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After Congress claims vindication in National Herald tax case, CBDT withdraws circular that may have helped AJL

Team 101Reporters
The Central Board of Direct Taxes (CBDT) on Friday withdrew a circular it issued on Monday, which could have led to exoneration of top Congress leaders in the National Herald case.

The Central Board of Direct Taxes (CBDT) on Friday withdrew a circular it issued on Monday, which could have led to exoneration of top Congress leaders in the National Herald case. The next hearing of case by Supreme Court is scheduled for 8 January.

The withdrawn circular stated that the provisions of Section 56(2)(vii)(a) of the Income Tax Act, 1961 were not applicable on shares received by a company as a result of fresh issuance of shares by the said company. In essence, this would have meant that fresh issuance of shares would not have been taxable.


Former Union Law Minister Kapil Sibal and the Congress party had welcomed the 31 December circular saying it "vindicates" their stand in the Associated Journals Limited case pending before the Supreme Court. Kapil Sibal tweeted, "Circular No 10 of 2018 issued by the CBDT on 31 December, 2018 completely exonerated Young Indian of Tax liabilities for the shares allotted to it by National Herald. The circular clarifies the legislative intent behind section 56(2) (Vii) (a) of the income tax act. Govt. exposed."

However, the CBDT promptly withdrew the circular on Friday saying that it has been brought to the notice of the board that the matter relating to interpretation of the term "receives" under section 56(2) (vii) (a) of the IT Act 1961 is subjudice in certain higher judicial forums.

The circular further said that representations have been received from stakeholders seeking clarification on other similar provisions in section 56(2) (vii) (a) of the Act. Accordingly, the matter has been reconsidered by the board. Given the fact that the matter relating to interpretation of the term 'receives' used in section 56 of the Act is pending before judicial forums and stakeholders have sought clarification on similar provisions in section 56(2) (vii) (a) of the Act, the board is of the view that the matter is required to be examined afresh so that a comprehensive circular on the matter can be issued, reads the amended circular issued Friday.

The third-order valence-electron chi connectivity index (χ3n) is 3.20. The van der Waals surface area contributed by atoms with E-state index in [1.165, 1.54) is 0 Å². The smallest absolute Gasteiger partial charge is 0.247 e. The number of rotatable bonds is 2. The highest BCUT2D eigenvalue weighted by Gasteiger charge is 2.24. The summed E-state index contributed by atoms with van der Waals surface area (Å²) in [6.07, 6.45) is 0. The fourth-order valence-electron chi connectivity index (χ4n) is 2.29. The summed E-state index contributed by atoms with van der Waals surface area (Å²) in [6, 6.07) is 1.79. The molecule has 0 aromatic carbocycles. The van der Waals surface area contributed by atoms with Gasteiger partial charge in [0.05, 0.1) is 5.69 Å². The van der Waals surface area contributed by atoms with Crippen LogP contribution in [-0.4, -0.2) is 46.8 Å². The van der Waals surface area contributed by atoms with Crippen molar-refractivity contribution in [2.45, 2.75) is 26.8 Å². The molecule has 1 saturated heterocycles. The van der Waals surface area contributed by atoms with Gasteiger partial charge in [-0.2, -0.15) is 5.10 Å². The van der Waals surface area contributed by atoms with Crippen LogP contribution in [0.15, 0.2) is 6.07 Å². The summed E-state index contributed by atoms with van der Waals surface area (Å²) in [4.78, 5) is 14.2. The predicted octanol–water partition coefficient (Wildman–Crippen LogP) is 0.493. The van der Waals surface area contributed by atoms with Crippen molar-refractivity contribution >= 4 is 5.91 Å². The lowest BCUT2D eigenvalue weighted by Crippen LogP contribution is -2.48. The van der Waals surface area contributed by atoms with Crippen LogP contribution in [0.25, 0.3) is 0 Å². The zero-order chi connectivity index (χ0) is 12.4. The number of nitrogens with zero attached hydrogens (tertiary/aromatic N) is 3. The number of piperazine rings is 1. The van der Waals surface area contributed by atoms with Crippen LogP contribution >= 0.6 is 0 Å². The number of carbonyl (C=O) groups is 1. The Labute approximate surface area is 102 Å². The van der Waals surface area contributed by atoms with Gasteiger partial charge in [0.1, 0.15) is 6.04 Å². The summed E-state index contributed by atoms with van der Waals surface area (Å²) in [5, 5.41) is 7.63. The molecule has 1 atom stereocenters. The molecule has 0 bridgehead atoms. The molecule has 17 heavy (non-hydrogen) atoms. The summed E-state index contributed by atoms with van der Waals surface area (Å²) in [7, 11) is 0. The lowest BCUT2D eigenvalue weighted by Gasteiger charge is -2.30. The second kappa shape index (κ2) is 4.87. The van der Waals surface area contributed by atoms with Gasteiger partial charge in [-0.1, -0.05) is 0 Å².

In view of the above, "the said circular shall be considered to have been never issued. A fresh comprehensive circulation on the subject shall be issued in due course," it added.

According to Income Tax department sources, the circular was issued following multiple representations made by industry body, especially a telecom major, to the government. "The government issued the circular without realising that it would help Congress in its National Herald case," said a senior Income Tax official based in Delhi. Only when media reported it, the government realised this and decided to roll back the circular, he said.

CBDT rains on Congress' parade

Congress held a press conference on Friday where Congress leader Ahmed Patel welcomed the Monday circular saying that this "vindicates" their position. "There never was an issue about issuance of such shares as a taxable event as it was being projected by way of harassment," he said.

"It vindicates our position and the years of harassment meted out on National Herald case that the shares issued by it were a taxable event, that has been clarified by the CBDT," he said.

The 31 December, 2018 circular clarified that provision of 56(2)(vii)(a) of the Income Tax Act, 1961 shall not be applicable in cases of receipt of shares by a specified company or firm as a result of shares shared by the specified company.

"Keeping in view the legislative intent to apply anti-abuse provision contained in section 56(2)(viia) to transfer of shares for no or inadequate consideration, it is hereby clarified that section 56(2)(viia) of the Act shall apply in cases where a specified company or firm receives the shares of the specified company through transfer for no or inadequate consideration," said the 31 December circular.

However, the circular was soon rolled back, prompting Sibal to accuse the government of functioning with malafide intent.

Patel too came down heavily on the Narendra Modi government. He said that the government withdrew the circular when it realised that it is going to help AJL. The government is being "totally subjective" in reading the law, he said. "This is nothing but political vendetta. They are not considering how many people would be benefited by this circular but because this would help AJL, they withdrew it," he said. The party will put up the circular in the Supreme Court where the next hearing in the National Herald case is due on 8 January, he said.

The National Herald Case

Associated Journals Ltd (AJL) which publishes of Congress' mouthpiece National Herald was acquired by Young Indian, a 'Section 25' company formed by Congress leaders Sonia Gandhi, Rahul Gandhi and Oscar Fernandes in 2010 with a capital of Rs 50 lakh. The acquisition also meant transfer of Rs 90 crore debt of AJL which was later converted into equities and the Congress party claimed it was not a taxable income.

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